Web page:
CSE 422S: Studio 8

Process Family Tree


There were many Bagginses and Boffins, and also many Tooks and Brandybucks; there were various Grubbs (relations of Bilbo Baggins' grandmother), and various Chubbs (connexions of his Took grandfather); and a selection of Burrowses, Bolgers, Bracegirdles, Brockhouses, Goodbodies, Hornblowers and Proudfoots. Some of these were only very distantly connected with Bilbo, and some of them had hardly ever been in Hobbiton before, as they lived in remote corners of the Shire.

The Fellowship of the Ring, Book 1, Chapter 1

Processes (and userspace threads and kernel threads) are one of the most important abstractions in any operating system. They are the basis for scheduling, memory management, accounting, and more. Even the kernel spawns a variety of kernel threads to manage kernel-level services!

In this studio, you will:

  1. Write simple userspace programs to learn more about working with processes
  2. Learn how to do simple kernel module I/O
  3. Write a kernel module that explores the task_struct process data structure

Please complete the required exercises below, as well as any optional enrichment exercises that you wish to complete. We encourage you to please work in groups of 2 or 3 people on each studio (and the groups are allowed to change from studio to studio) though if you would prefer to complete any studio by yourself that is allowed.

As you work through these exercises, please record your answers, and when you finish them each and every person who worked on them should please log into Canvas, select this course in this semester, and then upload a file containing them and also upload any other files the assignment asks for, and submit those files for this studio assignment (there should be a separate submission from each person who worked together on them).

Make sure that the name of each person who worked on these exercises is listed in the first answer, and make sure you number each of your responses so it is easy to match your responses with each exercise.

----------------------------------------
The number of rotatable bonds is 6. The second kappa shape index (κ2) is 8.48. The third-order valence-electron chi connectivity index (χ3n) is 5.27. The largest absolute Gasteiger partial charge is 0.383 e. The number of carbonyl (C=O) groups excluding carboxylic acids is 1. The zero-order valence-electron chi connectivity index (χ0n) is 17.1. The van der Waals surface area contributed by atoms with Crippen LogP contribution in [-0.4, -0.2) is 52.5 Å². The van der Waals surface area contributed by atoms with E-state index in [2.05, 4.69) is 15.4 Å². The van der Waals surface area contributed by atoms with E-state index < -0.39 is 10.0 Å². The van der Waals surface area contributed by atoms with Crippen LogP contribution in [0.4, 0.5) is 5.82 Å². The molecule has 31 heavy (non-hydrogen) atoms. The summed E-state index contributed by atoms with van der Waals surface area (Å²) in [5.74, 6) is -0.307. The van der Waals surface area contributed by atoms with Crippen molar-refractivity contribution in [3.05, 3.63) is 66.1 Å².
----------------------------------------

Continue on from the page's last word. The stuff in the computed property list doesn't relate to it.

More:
Required Exercises

  1. As the answer to the first exercise, list the names of the people who worked together on this studio.

  2. Write a short program called simple_fork.c that uses the fork() function to spawn a child process from a parent process. The parent process should print a statement before the fork and print out the child's PID after the fork. The child process should print out a statement after it has been spawned that uses the getpid() and getppid() functions to print out its PID and its parent's PID. Compile and run your program on your Raspberry Pi, and show your program's output as the answer to this question.

  3. Write a second program called tree_fork.c that takes an integer as a command line parameter, and up to a fixed limit of 10 produces a "binary family tree" of processes with that many generations. This will create 2n - 1 processes, where n is the number of generations. For n=1 the program will create a single process, for n=5 it will create 31, and for n=10 it will create 1023 processes, etc. We limit the number of generations to be 10 at most, since larger numbers would take a long time to run, and could even freeze your Raspberry Pi!

    If the command line parameter is not provided the program should output a helpful usage message and exit. Otherwise, it should convert the command line parameter into an integer and store it in a generations variable.

    If the generations variable is less than 1 or greater than 10, the program should output a helpful usage message and exit. Otherwise, it (and any child processes it spawns) should do the following (with the original program being the first generation):

    1. print out a line that says what generation it belongs to and its own PID;
    2. increment the current generation;
    3. if the last generation has been reached (according to the generations variable) simply return 0, or otherwise spawn two child processes;
    4. use wait(0) to wait for any successfully spawned child processes to complete; and then
    5. return 0 if both were successfully spawned, or -1 if either spawn (or both) failed.

    Hint: it is important to check the pid_t return values from each call to fork() (or whatever call you used to spawn each child process) carefully, since (1) these calls may fail as indicated by a negative return value, (2) 0 indicates that the child process is running, and (3) a positive number indicates that the parent process is running.

    Hint: based on this, it's straightforward to implement the logic for this exercise using either recursion, or a while loop with a couple pid_t variables (one for each child) and judicious use of the continue statement for code branches that are running in a child process.

    As the answer to this exercise, show output of your program when it is run with 4 generations (which should spawn a total of 15 processes if implemented correctly).

  4. Now we're going to return to kernel module design using these ideas. First, from your linux source directory, find and copy the file samples/kobject/kobject-example.c into the directory where you keep your kernel module code. This is a kernel module that uses a feature called kobjects to provide an interface to exchange data between the kernel and userspace. Each data item is called an attribute, and for each attribute you provide a show and store function that is called when userspace reads and writes these values, respectively.